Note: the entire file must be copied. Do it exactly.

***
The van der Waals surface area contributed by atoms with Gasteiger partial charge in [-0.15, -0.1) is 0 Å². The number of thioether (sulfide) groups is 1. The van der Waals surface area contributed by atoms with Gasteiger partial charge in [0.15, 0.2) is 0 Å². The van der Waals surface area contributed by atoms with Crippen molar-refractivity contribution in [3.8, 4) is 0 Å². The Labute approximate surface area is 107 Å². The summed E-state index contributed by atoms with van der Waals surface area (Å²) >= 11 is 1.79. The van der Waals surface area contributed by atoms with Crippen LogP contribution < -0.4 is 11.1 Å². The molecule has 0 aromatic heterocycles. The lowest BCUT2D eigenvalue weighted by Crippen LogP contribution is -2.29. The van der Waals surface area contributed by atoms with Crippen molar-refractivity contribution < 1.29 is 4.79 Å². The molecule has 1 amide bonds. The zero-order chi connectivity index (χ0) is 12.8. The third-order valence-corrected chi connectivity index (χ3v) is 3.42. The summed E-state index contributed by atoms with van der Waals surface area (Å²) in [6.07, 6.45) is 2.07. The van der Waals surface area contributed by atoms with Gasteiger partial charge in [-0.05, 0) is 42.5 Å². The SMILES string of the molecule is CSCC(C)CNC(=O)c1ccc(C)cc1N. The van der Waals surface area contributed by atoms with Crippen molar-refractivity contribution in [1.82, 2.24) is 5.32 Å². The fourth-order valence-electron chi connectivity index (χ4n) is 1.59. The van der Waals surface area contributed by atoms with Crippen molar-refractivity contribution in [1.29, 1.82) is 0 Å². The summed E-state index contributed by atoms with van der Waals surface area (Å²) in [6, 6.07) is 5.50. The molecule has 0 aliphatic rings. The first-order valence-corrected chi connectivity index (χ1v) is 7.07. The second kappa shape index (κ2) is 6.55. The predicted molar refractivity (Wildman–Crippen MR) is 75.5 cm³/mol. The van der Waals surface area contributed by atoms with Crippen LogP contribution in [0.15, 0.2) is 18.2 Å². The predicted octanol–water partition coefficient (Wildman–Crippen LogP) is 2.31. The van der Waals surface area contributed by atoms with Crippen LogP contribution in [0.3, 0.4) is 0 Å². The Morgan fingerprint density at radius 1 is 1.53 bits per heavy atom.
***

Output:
The van der Waals surface area contributed by atoms with Gasteiger partial charge in [-0.15, -0.1) is 0 Å². The number of thioether (sulfide) groups is 1. The van der Waals surface area contributed by atoms with Gasteiger partial charge in [0.15, 0.2) is 0 Å². The van der Waals surface area contributed by atoms with Crippen molar-refractivity contribution in [3.8, 4) is 0 Å². The Labute approximate surface area is 107 Å². The summed E-state index contributed by atoms with van der Waals surface area (Å²) >= 11 is 1.79. The van der Waals surface area contributed by atoms with Crippen LogP contribution < -0.4 is 11.1 Å². The molecule has 0 aromatic heterocycles. The lowest BCUT2D eigenvalue weighted by Crippen LogP contribution is -2.29. The van der Waals surface area contributed by atoms with Crippen molar-refractivity contribution < 1.29 is 4.79 Å². The molecule has 1 amide bonds. The zero-order chi connectivity index (χ0) is 12.8. The third-order valence-corrected chi connectivity index (χ3v) is 3.42. The summed E-state index contributed by atoms with van der Waals surface area (Å²) in [6.07, 6.45) is 2.07. The van der Waals surface area contributed by atoms with Gasteiger partial charge in [-0.05, 0) is 42.5 Å². The SMILES string of the molecule is CSCC(C)CNC(=O)c1ccc(C)cc1N. The van der Waals surface area contributed by atoms with Crippen molar-refractivity contribution in [1.82, 2.24) is 5.32 Å². The fourth-order valence-electron chi connectivity index (χ4n) is 1.59. The van der Waals surface area contributed by atoms with Crippen molar-refractivity contribution in [1.29, 1.82) is 0 Å². The summed E-state index contributed by atoms with van der Waals surface area (Å²) in [6, 6.07) is 5.50. The molecule has 0 aliphatic rings. The first-order valence-corrected chi connectivity index (χ1v) is 7.07. The second kappa shape index (κ2) is 6.55. The predicted molar refractivity (Wildman–Crippen MR) is 75.5 cm³/mol. The van der Waals surface area contributed by atoms with Crippen LogP contribution in [0.15, 0.2) is 18.2 Å². The predicted octanol–water partition coefficient (Wildman–Crippen LogP) is 2.31. The van der Waals surface area contributed by atoms with Crippen LogP contribution in [0.3, 0.4) is 0 Å². The Morgan fingerprint density at radius 1 is 1.53 bits per heavy atom.